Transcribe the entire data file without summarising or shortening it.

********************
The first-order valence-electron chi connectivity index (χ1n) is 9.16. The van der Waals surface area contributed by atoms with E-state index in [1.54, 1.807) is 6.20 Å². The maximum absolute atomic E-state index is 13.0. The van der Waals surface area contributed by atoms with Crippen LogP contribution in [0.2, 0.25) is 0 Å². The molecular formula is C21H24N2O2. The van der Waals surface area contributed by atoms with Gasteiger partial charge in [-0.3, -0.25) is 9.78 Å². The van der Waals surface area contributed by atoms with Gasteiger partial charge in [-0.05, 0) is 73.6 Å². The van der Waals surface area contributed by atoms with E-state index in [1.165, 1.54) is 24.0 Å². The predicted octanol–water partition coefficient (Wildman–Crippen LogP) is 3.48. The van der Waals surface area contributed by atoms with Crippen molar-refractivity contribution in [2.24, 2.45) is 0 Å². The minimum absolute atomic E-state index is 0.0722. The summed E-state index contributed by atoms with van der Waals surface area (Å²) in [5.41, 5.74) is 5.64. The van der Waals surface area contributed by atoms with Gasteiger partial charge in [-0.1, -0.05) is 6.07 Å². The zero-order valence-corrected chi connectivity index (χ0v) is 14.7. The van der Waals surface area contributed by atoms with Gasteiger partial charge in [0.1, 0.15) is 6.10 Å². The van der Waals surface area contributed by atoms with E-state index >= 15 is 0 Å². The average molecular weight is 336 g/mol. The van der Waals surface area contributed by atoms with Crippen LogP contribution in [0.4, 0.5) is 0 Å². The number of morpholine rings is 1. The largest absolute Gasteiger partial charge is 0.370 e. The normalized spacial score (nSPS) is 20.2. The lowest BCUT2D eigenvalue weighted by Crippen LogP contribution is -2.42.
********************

The first-order valence-electron chi connectivity index (χ1n) is 9.16. The van der Waals surface area contributed by atoms with E-state index in [1.54, 1.807) is 6.20 Å². The maximum absolute atomic E-state index is 13.0. The van der Waals surface area contributed by atoms with Crippen LogP contribution in [0.2, 0.25) is 0 Å². The molecular formula is C21H24N2O2. The van der Waals surface area contributed by atoms with Gasteiger partial charge in [-0.3, -0.25) is 9.78 Å². The van der Waals surface area contributed by atoms with Gasteiger partial charge in [-0.05, 0) is 73.6 Å². The van der Waals surface area contributed by atoms with E-state index in [1.165, 1.54) is 24.0 Å². The predicted octanol–water partition coefficient (Wildman–Crippen LogP) is 3.48. The van der Waals surface area contributed by atoms with Crippen molar-refractivity contribution in [2.24, 2.45) is 0 Å². The minimum absolute atomic E-state index is 0.0722. The summed E-state index contributed by atoms with van der Waals surface area (Å²) in [5.41, 5.74) is 5.64. The van der Waals surface area contributed by atoms with Gasteiger partial charge in [-0.1, -0.05) is 6.07 Å². The zero-order valence-corrected chi connectivity index (χ0v) is 14.7. The van der Waals surface area contributed by atoms with Gasteiger partial charge in [0.1, 0.15) is 6.10 Å². The van der Waals surface area contributed by atoms with E-state index >= 15 is 0 Å². The average molecular weight is 336 g/mol. The van der Waals surface area contributed by atoms with Crippen LogP contribution in [0.4, 0.5) is 0 Å². The number of morpholine rings is 1. The largest absolute Gasteiger partial charge is 0.370 e. The normalized spacial score (nSPS) is 20.2. The lowest BCUT2D eigenvalue weighted by Crippen LogP contribution is -2.42.